François Bozizé

François Bozizé Yangouvonda is a Central African politician who has been President of the Central African Republic since 2003.

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François Bozizé Yangouvonda (born 14 October 1946) is a Central African politician who has been President of the Central African Republic since 2003.

Bozizé rose to become a high-ranking army officer in the 1970s, under the regime of Jean-Bédel Bokassa; after Bokassa was ousted, Bozizé served in the government as Minister of Defense from 1979 to 1981 and as Minister of Information from 1981 to 1982. He participated in a failed 1982 coup attempt against President André Kolingba and subsequently fled the country. Years later, he served as Army Chief of Staff under President Ange-Félix Patassé, but he began a rebellion against Patassé in 2001.

Bozizé's forces captured Bangui in March 2003, while President Ange-Félix Patassé was outside the country, and Bozizé took power, ushering in a transitional period of government. He won the March–May 2005 presidential election in a second round of voting, and he was re-elected in the January 2011 presidential election, winning the vote in the first round.

Early life and Kolingba's rule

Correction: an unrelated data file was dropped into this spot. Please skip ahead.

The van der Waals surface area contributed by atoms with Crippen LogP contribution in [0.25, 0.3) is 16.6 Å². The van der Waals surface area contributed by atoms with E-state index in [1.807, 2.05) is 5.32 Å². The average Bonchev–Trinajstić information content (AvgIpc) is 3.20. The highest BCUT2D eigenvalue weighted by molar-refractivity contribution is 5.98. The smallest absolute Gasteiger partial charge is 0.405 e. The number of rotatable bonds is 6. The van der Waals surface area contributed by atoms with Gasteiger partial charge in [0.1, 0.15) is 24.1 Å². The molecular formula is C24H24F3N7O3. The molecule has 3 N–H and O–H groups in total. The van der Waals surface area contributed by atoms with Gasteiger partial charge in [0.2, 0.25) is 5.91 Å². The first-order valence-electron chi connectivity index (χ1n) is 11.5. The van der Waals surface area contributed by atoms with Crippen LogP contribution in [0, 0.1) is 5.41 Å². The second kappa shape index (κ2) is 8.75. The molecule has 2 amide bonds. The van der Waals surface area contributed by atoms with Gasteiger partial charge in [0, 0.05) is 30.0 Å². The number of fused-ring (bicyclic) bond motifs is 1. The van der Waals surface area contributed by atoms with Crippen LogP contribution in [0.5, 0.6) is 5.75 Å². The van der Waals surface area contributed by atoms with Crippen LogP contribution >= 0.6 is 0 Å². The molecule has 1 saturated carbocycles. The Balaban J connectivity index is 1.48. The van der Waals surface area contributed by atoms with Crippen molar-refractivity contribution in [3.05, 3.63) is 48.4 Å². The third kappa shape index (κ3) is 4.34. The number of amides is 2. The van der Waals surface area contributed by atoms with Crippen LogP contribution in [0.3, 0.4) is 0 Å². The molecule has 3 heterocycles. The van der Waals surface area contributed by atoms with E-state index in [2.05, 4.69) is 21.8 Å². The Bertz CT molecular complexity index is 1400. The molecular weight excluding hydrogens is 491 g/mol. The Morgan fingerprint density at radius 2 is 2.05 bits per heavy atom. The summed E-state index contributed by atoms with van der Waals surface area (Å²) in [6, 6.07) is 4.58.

Bozizé was born in Gabon, a member of the Gbaya people, and attended a military officers' training college in the Central African province of Bouar.[1] He became a second lieutenant in 1969 and a captain in 1975.[1] He was appointed Brigadier General[1] by Emperor Jean-Bédel Bokassa in 1978, after he beat a French noncommissioned officer who had disrespected the president.[2][3] With General Josyhat Mayomokala, Bozizé ordered military personnel to attack young demonstrators who were asking for their parents' arrears.[4] After Bokassa was ousted by David Dacko in 1979, Bozizé was appointed Minister of Defense.[1] Following Dacko's ouster by André Kolingba in September 1981, Bozizé was appointed Minister of Information, but fled to the north of the country with 100 soldiers after his involvement in a failed coup attempt led by Ange-Félix Patassé on 3 March 1982,[5] in which he accused Kolingba of treason and proclaimed the change of power on Radio Bangui.[6] He then obtained refuge in France.[7] Bozizé was arrested in Cotonou, Benin in July 1989, and imprisoned and tortured. He was put on trial by Kolingba on charges of helping the coup d'état in May but was acquitted on 24 September 1991 and released from prison on 1 December.[1][8] He then sought refuge in France,[3] where he remained for nearly two years.